In my senior year of high school, I decided that I wanted to start an Anime Club. Thought I only had a few months before I left, I wanted to have the experience, just to see if I could do it. And maybe some enterprising underclassman would pick up the torch next year? That idea appealed to me, and I decided to give it a shot.
I found a sponsor in Mrs. Domka, my English teacher, and bugged my friends about joining, and told them to bring their friends and siblings too, in an effort to drum up the necessary members to qualify as an after-school club. There weren't really any official positions per se, but I appointed myself President, assuming that the position was automatically mine, since I had come up with the idea and singlehandedly founded the club. It seemed reasonable to me at the time.
I had very high hopes for my new club. It was going to be a tight-knit community of people who embraced and celebrated their otaku-ness, with myself set up as the Fearless and Benevolent Leader, the L33t M4st3r, so to speak.
Unfortunately, my enthusiasm outstripped my organizational skills.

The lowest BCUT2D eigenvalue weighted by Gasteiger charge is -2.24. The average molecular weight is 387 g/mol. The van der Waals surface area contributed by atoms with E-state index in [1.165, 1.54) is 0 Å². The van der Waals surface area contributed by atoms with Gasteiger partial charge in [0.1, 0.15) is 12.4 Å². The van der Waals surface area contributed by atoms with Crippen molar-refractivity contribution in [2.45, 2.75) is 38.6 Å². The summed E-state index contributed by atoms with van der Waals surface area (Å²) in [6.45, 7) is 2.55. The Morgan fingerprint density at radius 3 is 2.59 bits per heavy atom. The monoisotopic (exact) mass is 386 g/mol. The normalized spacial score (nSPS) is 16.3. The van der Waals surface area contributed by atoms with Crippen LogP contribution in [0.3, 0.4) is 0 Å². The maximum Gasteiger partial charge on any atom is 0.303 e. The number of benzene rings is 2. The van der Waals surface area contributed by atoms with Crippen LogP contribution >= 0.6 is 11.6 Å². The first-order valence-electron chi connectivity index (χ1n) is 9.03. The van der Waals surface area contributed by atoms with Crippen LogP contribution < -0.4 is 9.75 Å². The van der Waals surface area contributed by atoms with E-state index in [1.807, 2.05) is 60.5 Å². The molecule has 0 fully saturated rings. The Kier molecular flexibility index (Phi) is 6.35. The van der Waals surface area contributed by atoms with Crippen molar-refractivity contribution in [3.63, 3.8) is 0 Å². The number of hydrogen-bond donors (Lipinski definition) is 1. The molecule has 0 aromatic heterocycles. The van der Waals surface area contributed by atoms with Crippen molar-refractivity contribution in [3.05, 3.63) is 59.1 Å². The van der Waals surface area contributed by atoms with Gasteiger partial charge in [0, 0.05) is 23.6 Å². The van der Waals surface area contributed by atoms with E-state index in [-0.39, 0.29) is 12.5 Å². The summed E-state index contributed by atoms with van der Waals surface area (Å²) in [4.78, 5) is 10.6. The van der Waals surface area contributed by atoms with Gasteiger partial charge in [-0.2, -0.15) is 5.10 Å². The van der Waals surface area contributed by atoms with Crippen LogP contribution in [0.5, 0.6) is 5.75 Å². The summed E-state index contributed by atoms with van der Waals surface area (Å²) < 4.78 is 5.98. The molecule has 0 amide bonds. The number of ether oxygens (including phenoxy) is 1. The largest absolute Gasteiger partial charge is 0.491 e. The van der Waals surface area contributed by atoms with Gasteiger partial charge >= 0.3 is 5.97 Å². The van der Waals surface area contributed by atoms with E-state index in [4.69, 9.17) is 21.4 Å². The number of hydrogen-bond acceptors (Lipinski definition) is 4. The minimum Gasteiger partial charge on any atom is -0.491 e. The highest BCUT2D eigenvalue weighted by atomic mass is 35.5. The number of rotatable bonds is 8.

I never had any plans for a particular session; we were improvising every time. We would just see who had brought which episodes of what series, and vote on which one we wanted to see that day. because there were so many different titles, and such different tastes, we often required multiple rounds of voting to select a clear winner. This voting made a considerable dent in our already-limited time.
Because of this time-constraint, we rarely had time for feature-length movies, and could only watch two, maybe three episodes of a particular TV series in one meeting. This added to the feeling that we weren't really getting anything done: we never watched enough of any one series to develop a real interest in the characters, because we had already moved on to the next title.
After a month or two, members were alienated, and felt that their votes and preferences counted for very little. It just wasn't fun anymore. I allowed the Anime Club to lapse into obscurity, and no one missed it.
This experience taught me a lot about the importance of making plans ahead of time. Even if you change them, or don't follow them at all, it's always good to know where you want to end up. Set yourself some goals, give yourself some reference points. And most importantly of all, make sure that your team-mates/subordinates/members feel ownership of the organization. Make sure that everyone has a voice, and a way to make their preferences known in a meaningful way.
If you don't put in the effort of organizing your meetings, the others will sense this, and see it (correctly) as a lack of enthusiasm. If you're not going to take this seriously, why should they?